Authorities vigilant but downplay local concerns as African swine fever sweeps Asia

Sim Tze Tzin advised consumers to avoid consuming piglets as a precaution and to eliminate demand for black market suppliers. — Picture by Azneal Ishak
Sim Tze Tzin advised consumers to avoid consuming piglets as a precaution and to eliminate demand for black market suppliers. — Picture by Azneal Ishak

GEORGE TOWN, June 17 — Malaysia has adequate pork and pig product supplies to meet local demand, Sim Tze Tzin said amid concern that an African swine fever (ASF) outbreak may disrupt availability.

The agriculture and agro-based industries deputy minister also said locally available pork and pig products were safe for consumption, but cautioned against piglets as these were commonly sourced from Vietnam due to limited production here.

Sim pointed out that Malaysia has banned imports of pig and pig products from countries affected by the ASF, including Vietnam.

“Yet, we still see roasted piglets are being served in Chinese restaurants, so there are now concerns about illegal smuggling in of pigs and pig products into the country,” he told Malay Mail when contacted.

He advised consumers to avoid consuming piglets as a precaution and to eliminate demand for black market suppliers.

Sim’s ministry has also launched border control operations to stop these activities.

“We are working with Customs, Maqis and the border security agency to tighten our borders and to stop illegal smuggling of pigs and pig products into our country,” he said, referring to the Malaysian Quarantine and Inspection Services.

Currently, seaports and the Thailand border are under heavy monitoring for smuggling attempts.

The ministry and the Department of Veterinary Services (DVS) are also on high alert to prevent the spread of ASF to Malaysian pig farms, but Sim expressed concern that not all agencies may be aware of the urgency and threat to the biosecurity of pig farms here.

None has yet been arrested for smuggling pigs into Malaysia, but Sim said vigilance was still critical.

Even passengers coming from ASF affected countries will have their hand luggage checked to ensure that they do not bring in inadvertently bring in contaminated pig products from their home countries, he added.

On the home front, the deputy minister said the DVS and his ministry have also been educating local pig farmers on how to increase biosecurity in their farms.

The recommended measures include securing their farm fencing to prevent wild animals from encroaching and ensuring the feed given to the pigs are from known and safe sources.

“They must not feed the pigs with products of unknown sources, such as food wastes which is very dangerous and can compromise the biosecurity of the farms,” he said.

He said pig farmers were also advised not to visit other farms in countries with ASF as they could inadvertently bring back contaminated items that could then spread to their farms here.

Pig farmers must be responsible in protecting their farms by adhering to set guidelines, Sim stressed before urging farmers to immediately inform the authorities if they detect any signs of ASF infection.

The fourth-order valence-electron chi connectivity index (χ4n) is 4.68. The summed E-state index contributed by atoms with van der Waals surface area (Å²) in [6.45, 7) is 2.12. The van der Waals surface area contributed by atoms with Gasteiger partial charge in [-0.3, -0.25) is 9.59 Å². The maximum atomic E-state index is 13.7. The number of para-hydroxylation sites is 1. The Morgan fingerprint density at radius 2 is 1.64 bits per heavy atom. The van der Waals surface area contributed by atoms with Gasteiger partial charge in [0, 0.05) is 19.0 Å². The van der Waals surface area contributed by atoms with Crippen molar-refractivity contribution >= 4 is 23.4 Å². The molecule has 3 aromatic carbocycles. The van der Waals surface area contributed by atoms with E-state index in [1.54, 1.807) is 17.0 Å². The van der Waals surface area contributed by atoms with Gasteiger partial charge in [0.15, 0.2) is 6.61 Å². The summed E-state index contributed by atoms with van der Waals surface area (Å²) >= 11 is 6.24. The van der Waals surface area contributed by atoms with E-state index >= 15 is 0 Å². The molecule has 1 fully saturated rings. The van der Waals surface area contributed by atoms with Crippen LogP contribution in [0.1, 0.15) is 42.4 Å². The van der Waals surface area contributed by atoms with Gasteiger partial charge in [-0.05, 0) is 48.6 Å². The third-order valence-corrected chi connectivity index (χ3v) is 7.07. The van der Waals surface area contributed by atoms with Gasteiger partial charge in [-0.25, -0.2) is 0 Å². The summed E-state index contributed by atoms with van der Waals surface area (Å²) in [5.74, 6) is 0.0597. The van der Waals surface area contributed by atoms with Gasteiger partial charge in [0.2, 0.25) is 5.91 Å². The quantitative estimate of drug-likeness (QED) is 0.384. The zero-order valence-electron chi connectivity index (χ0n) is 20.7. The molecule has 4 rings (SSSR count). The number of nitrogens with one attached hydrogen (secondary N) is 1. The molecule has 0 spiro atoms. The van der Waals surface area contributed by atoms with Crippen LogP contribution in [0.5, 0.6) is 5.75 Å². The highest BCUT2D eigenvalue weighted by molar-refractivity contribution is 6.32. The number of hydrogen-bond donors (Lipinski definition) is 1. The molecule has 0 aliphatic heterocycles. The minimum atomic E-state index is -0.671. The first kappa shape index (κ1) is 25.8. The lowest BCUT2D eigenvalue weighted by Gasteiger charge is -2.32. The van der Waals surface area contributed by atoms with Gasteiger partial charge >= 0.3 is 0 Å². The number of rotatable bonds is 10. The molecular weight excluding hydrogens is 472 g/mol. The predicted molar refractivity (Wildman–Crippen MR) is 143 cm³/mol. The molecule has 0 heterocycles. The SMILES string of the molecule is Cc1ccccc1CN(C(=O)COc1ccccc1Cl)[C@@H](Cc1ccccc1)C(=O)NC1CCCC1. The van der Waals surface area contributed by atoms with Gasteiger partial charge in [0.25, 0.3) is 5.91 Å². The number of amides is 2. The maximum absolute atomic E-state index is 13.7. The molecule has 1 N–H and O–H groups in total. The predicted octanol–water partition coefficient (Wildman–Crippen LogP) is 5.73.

This was so these could be quickly quarantined to try and reduce the risk of further outbreak.

“As long as the pig farmers cooperate with us, we are safe from ASF but we must always be on high alert to prevent it,” he said.

Sim also assured the public that the ASF was non-communicable to humans and there was no need for health concerns.

Malaysia banned the import of pork and pig products from China, Poland, Belgium, Thailand, Vietnam and Cambodia as a precautionary measure against a regional outbreak of the ASF.

According to the Federation of Livestock Farmers Association Malaysia (FLFAM), the ban will not affect the prices of local pork supplies.

FLFAM pig unit acting chairman David Lee said pork prices may have risen in affected countries, but remained between RM6.80 and RM7.80 per kilogramme here on average.

He said there are over 500 pig farms in the country that provided sufficient supply for Malaysian consumers.

“About 93 per cent of our pork in the country are locally supplied, so imported pork only makes up a small portion,” he told the Malay Mail when contacted.

He said pig farmers are also working closely with Sim’s ministry and DVS to prevent any ASF infections here.

“DVS and the ministry have been holding regular awareness sessions with local pig farmers, so that we know what to do to prevent the infection,” he said, adding that all farmers have been cooperating with the authorities.

The FLFAM is also organising a talk later this month on the ASF, which he said all pig farmers will attend.

According to recent reports, the ASF has spread around the Asian region despite the culling of millions of pigs in China and Vietnam. Outbreaks have been reported in Cambodia, Hong Kong, Mongolia, and North Korea.

Thailand is now on “red alert” and there are fears of outbreaks in Myanmar, the Philippines and Laos.  

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